The United States recently designated Afghanistan a “major non-NATO ally,” a move that will make it easier for the Afghan government to acquire defense equipment from the US and that could ultimately boost the nation’s emergence as a democracy.
How has Afghanistan fared in terms of converting other forms of American assistance to measurable social advancement?
The US Agency for International Development met July 7-9 in Tokyo with some 70 partners on Afghanistan’s transition. The group looked ahead, and also back at the gains of the past 10 years. Some USAID claims, particularly on health, have been challenged in the past. And observers maintain that whether these gains are sustainable remains unknown.
Some progress cited by the organization at the Tokyo summit:
•Since 2006, the US has funded $316 million in education initiatives, increasing the number of teachers from 20,000 in 2002 to over 175,000 today, 30 percent of whom are women.
•In 2002, an estimated 900,000 boys were in school and virtually no girls. Now there are 8 million students enrolled in school, with nearly 40 percent girls.
•Since 2006, the US has invested nearly $643 million in health-care initiatives, training some 22,000 health-care workers.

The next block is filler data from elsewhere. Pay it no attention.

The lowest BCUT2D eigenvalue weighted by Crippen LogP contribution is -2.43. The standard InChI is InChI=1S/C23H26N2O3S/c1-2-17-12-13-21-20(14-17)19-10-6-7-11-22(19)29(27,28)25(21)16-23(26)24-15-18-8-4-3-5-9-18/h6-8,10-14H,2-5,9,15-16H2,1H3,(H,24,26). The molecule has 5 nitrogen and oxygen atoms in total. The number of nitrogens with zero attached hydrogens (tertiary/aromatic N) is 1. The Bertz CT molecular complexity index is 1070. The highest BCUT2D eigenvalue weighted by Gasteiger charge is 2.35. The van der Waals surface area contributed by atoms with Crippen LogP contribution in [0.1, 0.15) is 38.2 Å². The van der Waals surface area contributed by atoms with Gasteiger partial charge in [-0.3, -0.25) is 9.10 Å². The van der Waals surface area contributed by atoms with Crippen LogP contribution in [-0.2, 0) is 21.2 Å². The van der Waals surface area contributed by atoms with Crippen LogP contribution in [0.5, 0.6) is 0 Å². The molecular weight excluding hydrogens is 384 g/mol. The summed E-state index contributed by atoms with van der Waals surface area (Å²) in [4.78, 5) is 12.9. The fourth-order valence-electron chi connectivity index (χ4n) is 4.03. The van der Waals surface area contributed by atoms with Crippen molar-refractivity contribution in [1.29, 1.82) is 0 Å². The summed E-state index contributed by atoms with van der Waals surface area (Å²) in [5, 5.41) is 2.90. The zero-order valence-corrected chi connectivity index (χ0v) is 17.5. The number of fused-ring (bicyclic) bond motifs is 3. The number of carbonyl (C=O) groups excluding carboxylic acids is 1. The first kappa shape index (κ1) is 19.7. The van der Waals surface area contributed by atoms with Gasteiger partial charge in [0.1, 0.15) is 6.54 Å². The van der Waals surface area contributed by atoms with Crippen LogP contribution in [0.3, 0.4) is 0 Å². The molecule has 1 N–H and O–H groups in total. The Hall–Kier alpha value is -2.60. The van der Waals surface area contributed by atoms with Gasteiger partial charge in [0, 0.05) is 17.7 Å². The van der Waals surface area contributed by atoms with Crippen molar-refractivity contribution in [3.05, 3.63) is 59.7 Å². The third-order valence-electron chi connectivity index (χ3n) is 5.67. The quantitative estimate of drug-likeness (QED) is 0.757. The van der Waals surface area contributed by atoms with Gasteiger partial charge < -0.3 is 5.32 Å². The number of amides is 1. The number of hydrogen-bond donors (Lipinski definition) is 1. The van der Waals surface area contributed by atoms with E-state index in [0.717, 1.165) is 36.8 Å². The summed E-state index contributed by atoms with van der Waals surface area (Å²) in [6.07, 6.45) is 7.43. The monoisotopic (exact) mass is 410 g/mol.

•Access to basic health services (ability to reach a facility within one hour by foot) has risen from 9 percent in 2001 to more than 60 percent today.
•Since 2006, the US has funded $1.6 billion in infrastructure projects and $386 million in agriculture development.
•In 2002, only 6 percent of Afghans had access to reliable electricity. Today 18 percent do, and more than 2 million people in Kabul now benefit from electric power 24 hours a day.
Democracy and governance:
•Since 2006, the US has funded $1.8 billion in rule of law and counternarcotics programs.
•The Justice Sector Support Program has trained more than 14,000 Afghan investigators, prosecutors, defense attorneys, and judges since its launch in 2004.